Model of Play
The visit to Gijon sat as the odd match out in the five game stretch that began with hosting Atletico Madrid at home. On the back of a massive 2-1 away first leg win against Bayern Munich and several days before the return fixture, playing a team battling for relegation provided Zidane an apt opportunity to rotate some of his key players. The coach did not miss his chance as nine of the starting eleven were changed from the XI that played against Bayern. Notably, Coentrao was the selected left back featuring again after a prolonged absence. The CB duo of Nacho and Ramos were the two that kept their place from the last game.
Sporting de Gijón, for their part, also started a significantly changed line-up mixing things up in an attempt to get out of their funk - they had won just one of their last nine La Liga games before this match.
Starting a trio of traditionally offensive players in Isco, James, and Kovačić in the midfield line gave Real Madrid’s play a certain texture from the start. The lack or absence of deliberate tempo setters in Modric and Kroos affected the positional consistency of the team’s shape. The midfielders weren’t as disciplined as the primary starting band (Casemiro, Kroos, Modric) due to their penchant for pushing into higher attacking zones and the unrestricted free roles they tend to best be suited to. As a result, possession play was not as effective as it could have been. It wasn’t as disjointed as it has been in the past with this midfield combination but the fluidity, smoothness, and team engagement wasn’t optimal. A key example was that Kovačić wasn’t a proactively responsive and distributive base and slightly compromised play progression by overly dwelling or holding on to the ball.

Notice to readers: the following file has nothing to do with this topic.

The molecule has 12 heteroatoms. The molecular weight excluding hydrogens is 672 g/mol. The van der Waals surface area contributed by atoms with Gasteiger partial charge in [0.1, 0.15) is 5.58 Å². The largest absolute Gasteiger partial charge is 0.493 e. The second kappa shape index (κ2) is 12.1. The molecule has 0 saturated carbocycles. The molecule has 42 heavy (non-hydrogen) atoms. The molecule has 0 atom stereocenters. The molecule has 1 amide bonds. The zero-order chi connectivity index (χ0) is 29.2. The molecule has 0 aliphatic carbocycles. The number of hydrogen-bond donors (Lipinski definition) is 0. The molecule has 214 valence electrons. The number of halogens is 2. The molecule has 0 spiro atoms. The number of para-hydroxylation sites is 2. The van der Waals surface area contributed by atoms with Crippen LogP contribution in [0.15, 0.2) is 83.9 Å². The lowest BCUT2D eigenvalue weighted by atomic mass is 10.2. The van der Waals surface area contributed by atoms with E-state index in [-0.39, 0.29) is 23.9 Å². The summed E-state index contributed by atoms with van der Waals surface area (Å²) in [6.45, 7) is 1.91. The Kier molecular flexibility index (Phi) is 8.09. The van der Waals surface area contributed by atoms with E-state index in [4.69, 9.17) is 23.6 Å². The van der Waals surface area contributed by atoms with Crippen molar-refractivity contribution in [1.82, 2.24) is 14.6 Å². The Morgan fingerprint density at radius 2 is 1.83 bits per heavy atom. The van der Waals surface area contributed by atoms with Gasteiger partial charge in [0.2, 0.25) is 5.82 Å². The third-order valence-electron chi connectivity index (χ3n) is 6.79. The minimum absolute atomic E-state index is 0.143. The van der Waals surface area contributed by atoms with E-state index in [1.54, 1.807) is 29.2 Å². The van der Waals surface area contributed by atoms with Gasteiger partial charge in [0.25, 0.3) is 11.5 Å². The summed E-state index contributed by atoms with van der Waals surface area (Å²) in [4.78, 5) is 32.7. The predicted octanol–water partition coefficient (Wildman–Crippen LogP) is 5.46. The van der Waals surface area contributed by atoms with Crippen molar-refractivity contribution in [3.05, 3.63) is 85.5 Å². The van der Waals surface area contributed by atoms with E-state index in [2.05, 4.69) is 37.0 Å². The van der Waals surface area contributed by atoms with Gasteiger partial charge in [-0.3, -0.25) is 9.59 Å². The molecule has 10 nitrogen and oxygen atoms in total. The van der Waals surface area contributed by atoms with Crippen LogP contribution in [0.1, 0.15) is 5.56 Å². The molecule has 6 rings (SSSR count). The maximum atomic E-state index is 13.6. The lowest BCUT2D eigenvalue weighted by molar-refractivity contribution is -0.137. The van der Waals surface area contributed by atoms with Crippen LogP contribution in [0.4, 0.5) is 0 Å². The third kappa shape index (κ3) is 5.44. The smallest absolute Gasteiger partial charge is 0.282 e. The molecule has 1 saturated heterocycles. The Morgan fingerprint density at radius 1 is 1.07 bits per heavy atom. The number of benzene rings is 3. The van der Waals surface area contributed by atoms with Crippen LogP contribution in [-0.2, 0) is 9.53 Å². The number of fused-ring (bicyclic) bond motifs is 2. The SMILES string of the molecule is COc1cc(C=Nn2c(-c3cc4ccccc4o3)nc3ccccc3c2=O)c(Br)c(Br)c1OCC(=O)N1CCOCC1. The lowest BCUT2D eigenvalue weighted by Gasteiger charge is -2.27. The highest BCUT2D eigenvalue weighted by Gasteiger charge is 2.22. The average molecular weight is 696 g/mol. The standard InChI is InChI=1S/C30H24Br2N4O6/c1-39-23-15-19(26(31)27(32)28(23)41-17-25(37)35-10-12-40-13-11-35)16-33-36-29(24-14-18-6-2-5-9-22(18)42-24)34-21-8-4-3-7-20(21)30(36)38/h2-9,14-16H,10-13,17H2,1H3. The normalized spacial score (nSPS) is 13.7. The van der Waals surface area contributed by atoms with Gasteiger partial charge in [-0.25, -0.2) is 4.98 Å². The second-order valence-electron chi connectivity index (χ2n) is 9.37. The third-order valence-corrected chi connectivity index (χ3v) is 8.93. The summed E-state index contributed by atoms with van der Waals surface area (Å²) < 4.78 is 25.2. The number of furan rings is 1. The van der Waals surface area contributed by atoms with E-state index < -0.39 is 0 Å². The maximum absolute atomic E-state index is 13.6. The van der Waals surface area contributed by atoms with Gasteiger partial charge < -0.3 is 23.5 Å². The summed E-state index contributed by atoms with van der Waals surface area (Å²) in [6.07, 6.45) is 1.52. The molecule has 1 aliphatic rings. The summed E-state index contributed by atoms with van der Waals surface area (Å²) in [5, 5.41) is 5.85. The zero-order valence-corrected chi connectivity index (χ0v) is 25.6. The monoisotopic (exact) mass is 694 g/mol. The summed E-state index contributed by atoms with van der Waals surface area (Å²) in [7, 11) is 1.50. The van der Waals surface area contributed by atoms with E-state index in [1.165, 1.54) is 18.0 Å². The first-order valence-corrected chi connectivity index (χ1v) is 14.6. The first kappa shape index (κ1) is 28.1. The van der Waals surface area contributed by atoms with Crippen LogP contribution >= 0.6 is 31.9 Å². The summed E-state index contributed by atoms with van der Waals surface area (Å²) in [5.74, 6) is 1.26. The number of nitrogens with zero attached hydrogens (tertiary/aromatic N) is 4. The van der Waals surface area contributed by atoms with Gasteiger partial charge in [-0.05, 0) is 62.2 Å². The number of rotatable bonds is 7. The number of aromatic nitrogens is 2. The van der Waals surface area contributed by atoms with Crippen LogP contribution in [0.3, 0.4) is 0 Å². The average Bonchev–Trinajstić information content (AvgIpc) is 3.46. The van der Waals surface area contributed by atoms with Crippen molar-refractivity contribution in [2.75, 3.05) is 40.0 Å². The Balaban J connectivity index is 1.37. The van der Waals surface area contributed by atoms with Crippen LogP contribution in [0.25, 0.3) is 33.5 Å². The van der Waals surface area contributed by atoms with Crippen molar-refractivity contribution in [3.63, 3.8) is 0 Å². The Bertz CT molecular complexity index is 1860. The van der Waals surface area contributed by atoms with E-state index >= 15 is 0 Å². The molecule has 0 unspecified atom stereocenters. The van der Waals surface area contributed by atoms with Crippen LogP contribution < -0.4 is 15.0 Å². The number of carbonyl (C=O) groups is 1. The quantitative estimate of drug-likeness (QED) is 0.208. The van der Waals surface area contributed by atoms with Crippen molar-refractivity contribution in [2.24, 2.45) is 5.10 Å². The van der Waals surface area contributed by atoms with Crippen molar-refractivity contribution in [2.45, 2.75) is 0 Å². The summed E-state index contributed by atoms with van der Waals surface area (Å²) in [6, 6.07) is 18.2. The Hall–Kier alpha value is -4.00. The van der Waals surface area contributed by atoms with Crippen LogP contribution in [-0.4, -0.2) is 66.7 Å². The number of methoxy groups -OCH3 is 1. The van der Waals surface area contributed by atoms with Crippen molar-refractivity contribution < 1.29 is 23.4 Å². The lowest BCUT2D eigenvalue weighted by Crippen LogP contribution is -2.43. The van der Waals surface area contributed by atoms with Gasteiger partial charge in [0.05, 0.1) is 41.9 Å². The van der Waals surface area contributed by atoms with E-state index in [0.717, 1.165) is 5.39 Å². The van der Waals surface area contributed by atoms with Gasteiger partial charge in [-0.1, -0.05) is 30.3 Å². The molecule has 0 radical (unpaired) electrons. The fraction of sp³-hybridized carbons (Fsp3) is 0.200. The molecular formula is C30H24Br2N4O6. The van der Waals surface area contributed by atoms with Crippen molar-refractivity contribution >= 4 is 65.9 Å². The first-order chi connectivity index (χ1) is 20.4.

On the positive side, the midfield trio and forwards were able to dominate possession and obtained superiority in ball utilization through accumulation of individual and advantageous matchups across the pitch. No one was a better example than Isco who shined the entire match. The Spaniard enchanted the hosts as he danced and jazzed around El Molinón with exquisite grace. Isco’s movement and ball play was magnificent and compensated for the lack of relative constancy in midfield positioning. He was able to support transitional holding schemes by retreating to work with the defenders to bring the ball out of the back. At the same time, he was the principal actor in the offensive third, coordinating — along with James (and Asensio and Vazquez in a lesser context) — attacking actions and sequences.